Alasdair Cavalla, senior economist at the Centre for Economic and Business Research, says Yes.
For central banks, today’s world looks very different to before the crisis. In a deflationary era, the trade-off between inflation and growth could hardly have moved further in the doves’ favour. China’s rise leaves unprecedented imbalances: overcapacity of supply; abundance of capital; and paucity of investment opportunities. More QE would be risky. Its still-mysterious effects, including a tendency to bloat property assets rather than encourage real economy investment, would be unhelpful at present. But interest rates should fall. The other dynamic is competitive devaluation. Exchange rates matter less for trade these days, especially in high-value products. UK exporters can hardly have been helped by a sky-high pound brought on by the Bank of England’s relatively strong monetary policy. By shoring up confidence in the Bank’s crisis management, a rate cut may boost the pound in the short-term, but soften it in the long run, helping hard-pressed manufacturers. Brexit has left an easy decision for Mark Carney.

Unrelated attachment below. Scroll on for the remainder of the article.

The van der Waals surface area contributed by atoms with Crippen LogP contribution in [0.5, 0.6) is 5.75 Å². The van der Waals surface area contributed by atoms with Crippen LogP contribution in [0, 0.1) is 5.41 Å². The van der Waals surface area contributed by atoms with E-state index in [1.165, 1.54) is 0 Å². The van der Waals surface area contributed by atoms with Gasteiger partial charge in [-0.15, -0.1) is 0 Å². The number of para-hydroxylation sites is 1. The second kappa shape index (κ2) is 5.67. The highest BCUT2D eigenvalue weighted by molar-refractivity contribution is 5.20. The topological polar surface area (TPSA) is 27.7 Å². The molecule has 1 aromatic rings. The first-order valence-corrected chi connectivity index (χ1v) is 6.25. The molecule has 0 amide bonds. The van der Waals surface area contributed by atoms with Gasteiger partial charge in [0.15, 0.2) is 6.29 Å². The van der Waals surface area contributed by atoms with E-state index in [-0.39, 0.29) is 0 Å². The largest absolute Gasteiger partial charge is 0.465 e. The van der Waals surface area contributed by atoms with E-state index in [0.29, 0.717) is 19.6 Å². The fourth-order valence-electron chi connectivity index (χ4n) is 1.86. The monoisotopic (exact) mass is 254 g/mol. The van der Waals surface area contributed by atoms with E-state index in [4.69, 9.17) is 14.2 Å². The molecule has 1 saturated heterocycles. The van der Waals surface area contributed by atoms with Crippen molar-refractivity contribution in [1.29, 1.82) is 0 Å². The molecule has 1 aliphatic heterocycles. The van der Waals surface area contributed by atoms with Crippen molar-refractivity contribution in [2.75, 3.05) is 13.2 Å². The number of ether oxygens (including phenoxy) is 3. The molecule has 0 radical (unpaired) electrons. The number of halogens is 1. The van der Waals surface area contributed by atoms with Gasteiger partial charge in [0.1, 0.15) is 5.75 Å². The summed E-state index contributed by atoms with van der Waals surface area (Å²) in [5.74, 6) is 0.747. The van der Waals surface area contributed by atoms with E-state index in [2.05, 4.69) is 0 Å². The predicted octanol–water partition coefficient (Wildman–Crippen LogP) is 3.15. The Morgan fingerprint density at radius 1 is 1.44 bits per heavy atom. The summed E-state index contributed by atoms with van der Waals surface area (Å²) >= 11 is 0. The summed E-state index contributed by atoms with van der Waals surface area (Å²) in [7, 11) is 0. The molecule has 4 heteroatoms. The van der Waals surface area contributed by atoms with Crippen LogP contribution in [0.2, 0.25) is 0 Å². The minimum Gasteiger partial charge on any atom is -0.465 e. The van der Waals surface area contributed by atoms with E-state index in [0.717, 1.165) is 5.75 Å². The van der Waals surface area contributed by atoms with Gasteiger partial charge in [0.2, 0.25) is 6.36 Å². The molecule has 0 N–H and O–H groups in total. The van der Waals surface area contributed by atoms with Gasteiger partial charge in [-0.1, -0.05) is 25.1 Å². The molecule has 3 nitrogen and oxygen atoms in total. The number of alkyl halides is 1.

Daniel Mahoney, head of economic research at the Centre for Policy Studies, says No.
Ultra-loose monetary policy is already storing up risks for many developed economies. Persistently low interest rates are leading to a major misallocation of capital, with companies becoming less productive and more indebted, and borrowing for unworthy investments. This has, in part, led to global corporate debt growing from $38 trillion to $56 trillion since 2007, according to McKinsey. Low rates and QE are also contributing to wider financial instability. In the UK, these policies are leading to dangerous levels of asset price inflation, growth in household indebtedness and the prospect of rapidly increasing inflation more broadly. And undoubtedly, a further loosening of monetary policy will only exacerbate these risks. While, of course, policymakers need to respond to uncertainties arising from Brexit, it would be ill-advised for the UK and other developed nations to push for a further relaxation of monetary policy, which would only lead to greater risks for global financial stability.